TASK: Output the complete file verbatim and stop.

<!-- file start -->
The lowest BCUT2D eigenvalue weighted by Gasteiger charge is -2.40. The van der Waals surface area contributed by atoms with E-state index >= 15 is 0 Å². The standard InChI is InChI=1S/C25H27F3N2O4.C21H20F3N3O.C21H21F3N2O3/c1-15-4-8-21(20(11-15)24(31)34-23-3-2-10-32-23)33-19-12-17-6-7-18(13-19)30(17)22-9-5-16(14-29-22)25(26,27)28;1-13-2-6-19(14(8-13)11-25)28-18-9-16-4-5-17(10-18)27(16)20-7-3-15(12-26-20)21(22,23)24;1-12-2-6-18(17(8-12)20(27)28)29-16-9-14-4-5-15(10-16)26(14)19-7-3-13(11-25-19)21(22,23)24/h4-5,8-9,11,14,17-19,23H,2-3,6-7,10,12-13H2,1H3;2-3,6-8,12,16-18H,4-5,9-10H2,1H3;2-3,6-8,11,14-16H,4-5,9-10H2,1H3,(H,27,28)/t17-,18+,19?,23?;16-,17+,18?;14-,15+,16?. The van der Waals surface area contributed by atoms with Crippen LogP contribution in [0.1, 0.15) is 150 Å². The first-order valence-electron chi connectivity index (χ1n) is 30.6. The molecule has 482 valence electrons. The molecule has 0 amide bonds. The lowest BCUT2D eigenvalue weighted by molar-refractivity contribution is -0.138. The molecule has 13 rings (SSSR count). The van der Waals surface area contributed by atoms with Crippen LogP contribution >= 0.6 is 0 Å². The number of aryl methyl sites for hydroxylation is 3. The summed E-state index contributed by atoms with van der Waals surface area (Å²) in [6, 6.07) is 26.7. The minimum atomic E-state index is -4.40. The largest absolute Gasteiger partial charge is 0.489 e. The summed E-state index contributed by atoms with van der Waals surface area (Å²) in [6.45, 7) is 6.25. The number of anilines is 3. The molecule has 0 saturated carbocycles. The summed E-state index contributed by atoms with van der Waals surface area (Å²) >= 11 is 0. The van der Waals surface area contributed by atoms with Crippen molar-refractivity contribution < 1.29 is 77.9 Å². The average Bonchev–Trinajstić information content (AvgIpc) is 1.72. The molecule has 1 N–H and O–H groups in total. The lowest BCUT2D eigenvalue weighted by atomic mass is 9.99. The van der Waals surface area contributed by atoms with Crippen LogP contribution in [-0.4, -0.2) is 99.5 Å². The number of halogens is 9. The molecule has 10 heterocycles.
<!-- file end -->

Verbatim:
The lowest BCUT2D eigenvalue weighted by Gasteiger charge is -2.40. The van der Waals surface area contributed by atoms with E-state index >= 15 is 0 Å². The standard InChI is InChI=1S/C25H27F3N2O4.C21H20F3N3O.C21H21F3N2O3/c1-15-4-8-21(20(11-15)24(31)34-23-3-2-10-32-23)33-19-12-17-6-7-18(13-19)30(17)22-9-5-16(14-29-22)25(26,27)28;1-13-2-6-19(14(8-13)11-25)28-18-9-16-4-5-17(10-18)27(16)20-7-3-15(12-26-20)21(22,23)24;1-12-2-6-18(17(8-12)20(27)28)29-16-9-14-4-5-15(10-16)26(14)19-7-3-13(11-25-19)21(22,23)24/h4-5,8-9,11,14,17-19,23H,2-3,6-7,10,12-13H2,1H3;2-3,6-8,12,16-18H,4-5,9-10H2,1H3;2-3,6-8,11,14-16H,4-5,9-10H2,1H3,(H,27,28)/t17-,18+,19?,23?;16-,17+,18?;14-,15+,16?. The van der Waals surface area contributed by atoms with Crippen LogP contribution in [0.1, 0.15) is 150 Å². The first-order valence-electron chi connectivity index (χ1n) is 30.6. The molecule has 482 valence electrons. The molecule has 0 amide bonds. The lowest BCUT2D eigenvalue weighted by molar-refractivity contribution is -0.138. The molecule has 13 rings (SSSR count). The van der Waals surface area contributed by atoms with Crippen LogP contribution >= 0.6 is 0 Å². The number of aryl methyl sites for hydroxylation is 3. The summed E-state index contributed by atoms with van der Waals surface area (Å²) in [6, 6.07) is 26.7. The minimum atomic E-state index is -4.40. The largest absolute Gasteiger partial charge is 0.489 e. The summed E-state index contributed by atoms with van der Waals surface area (Å²) in [6.45, 7) is 6.25. The number of anilines is 3. The molecule has 0 saturated carbocycles. The summed E-state index contributed by atoms with van der Waals surface area (Å²) >= 11 is 0. The van der Waals surface area contributed by atoms with Crippen molar-refractivity contribution < 1.29 is 77.9 Å². The average Bonchev–Trinajstić information content (AvgIpc) is 1.72. The molecule has 1 N–H and O–H groups in total. The lowest BCUT2D eigenvalue weighted by atomic mass is 9.99. The van der Waals surface area contributed by atoms with Crippen LogP contribution in [-0.4, -0.2) is 99.5 Å². The number of halogens is 9. The molecule has 10 heterocycles.